Pending approval from the Ontario University Council of Quality Assurance, this February, a degree in architectural engineering will be offered at the University of Waterloo for the 2018-2019 school year.  Professor Scott Walbridge is the future director of the UW program, which combines civil engineering, environmental engineering, and the architecture program available on the design campus in Cambridge.

While the University of Waterloo is well renowned in each of these fields, the goal of architectural engineering is to create engineers with technical backgrounds in design.

Walbridge is optimistic about the program’s success: “We’ve already received around 245 applications for the coming year.” Architectural engineering admissions may continue to accept students until the end of February, and will only accept 120 students this term.  Additionally, “it will be difficult for [current engineering] students to switch in” he said, since they are building the program from the freshman class.

Admittance will require the same standards as other engineering programs, though the program will be searching for students demonstrating interest in design or construction.

60 students are enrolled into environmental engineering each year, 125 in civil, and 80 in architecture.

While architectural engineering is expected to cut into the other program’s enrollments, Walbridge said, “Many of the students will hopefully come from all over North America” since this is the only architectural engineering program available on this continent.  Additionally, “as it stands, we turn away a lot of high-quality candidates for [the other engineering] programs” with acceptance rates of 33 per cent and 25 per cent in civil engineering and environmental engineering, respectively.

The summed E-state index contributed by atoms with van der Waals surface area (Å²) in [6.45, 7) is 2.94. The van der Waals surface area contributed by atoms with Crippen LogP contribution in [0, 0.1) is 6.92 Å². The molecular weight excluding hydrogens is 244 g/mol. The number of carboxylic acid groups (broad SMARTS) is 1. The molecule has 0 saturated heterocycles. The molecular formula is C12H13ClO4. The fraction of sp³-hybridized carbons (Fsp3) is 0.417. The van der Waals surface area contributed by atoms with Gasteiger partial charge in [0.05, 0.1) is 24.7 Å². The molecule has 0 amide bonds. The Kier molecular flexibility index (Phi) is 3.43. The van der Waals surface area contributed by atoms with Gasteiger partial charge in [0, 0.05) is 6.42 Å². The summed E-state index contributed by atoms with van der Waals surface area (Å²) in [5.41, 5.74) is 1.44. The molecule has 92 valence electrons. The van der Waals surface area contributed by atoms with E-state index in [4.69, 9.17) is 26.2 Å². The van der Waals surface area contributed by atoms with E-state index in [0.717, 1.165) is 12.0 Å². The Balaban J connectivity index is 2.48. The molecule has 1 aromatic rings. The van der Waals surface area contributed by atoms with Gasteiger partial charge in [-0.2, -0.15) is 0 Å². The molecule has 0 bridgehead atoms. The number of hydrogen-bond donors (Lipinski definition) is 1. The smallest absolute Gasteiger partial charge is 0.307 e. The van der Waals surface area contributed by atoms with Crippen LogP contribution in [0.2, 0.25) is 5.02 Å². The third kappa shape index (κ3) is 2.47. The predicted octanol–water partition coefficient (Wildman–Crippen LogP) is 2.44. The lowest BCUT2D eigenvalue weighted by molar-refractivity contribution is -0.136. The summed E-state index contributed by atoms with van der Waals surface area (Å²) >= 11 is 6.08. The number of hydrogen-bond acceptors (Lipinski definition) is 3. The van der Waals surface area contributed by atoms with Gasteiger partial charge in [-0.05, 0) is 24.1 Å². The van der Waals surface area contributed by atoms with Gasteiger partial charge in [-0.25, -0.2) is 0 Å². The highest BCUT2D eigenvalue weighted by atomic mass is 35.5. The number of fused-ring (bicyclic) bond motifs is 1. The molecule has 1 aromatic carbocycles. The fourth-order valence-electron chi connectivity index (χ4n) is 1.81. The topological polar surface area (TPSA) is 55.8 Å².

Each year, students will be enrolled in a studio course, asking them to apply knowledge from their various classes and work side-by-side. 

This peer learning and critique, with a compulsory co-op, will place a level of experiential learning on top of abstract design elements.  In third year, students will be on the Cambridge campus studying with architecture students. The fourth-year electives of civil and architectural engineering will also be aligned, allowing programs to overlap eventually.

By that time, approximately 13 more professors will be hired to keep up with the expected number of students.

The program’s co-op students will find careers in building science, construction planning, and consulting. However, Walbridge admits “[architectural engineers] will never replace the creative and social functions of architects” but says that there is a lot of room for technical-minded employees to work with aging buildings, repurposed buildings, and reducing greenhouse gas emissions.  These are gaps which Walbridge has identified within the current education of engineers. After doing his masters degree in Switzerland, Walbridge was exposed to new concepts regarding engineering: “they place more emphasis on aesthetics and conceptual design.”

When asked “Why Waterloo?” Walbridge responded, “Waterloo is the perfect place for the program for a couple of reasons: we have one of the greatest architecture programs already … and an incredible emphasis placed upon experiential learning … with a studio stream.

To skeptics of the program’s function, Walbridge said “They will graduate as fully-licensed engineers, with the ability to understand and contribute to buildings and designs.”

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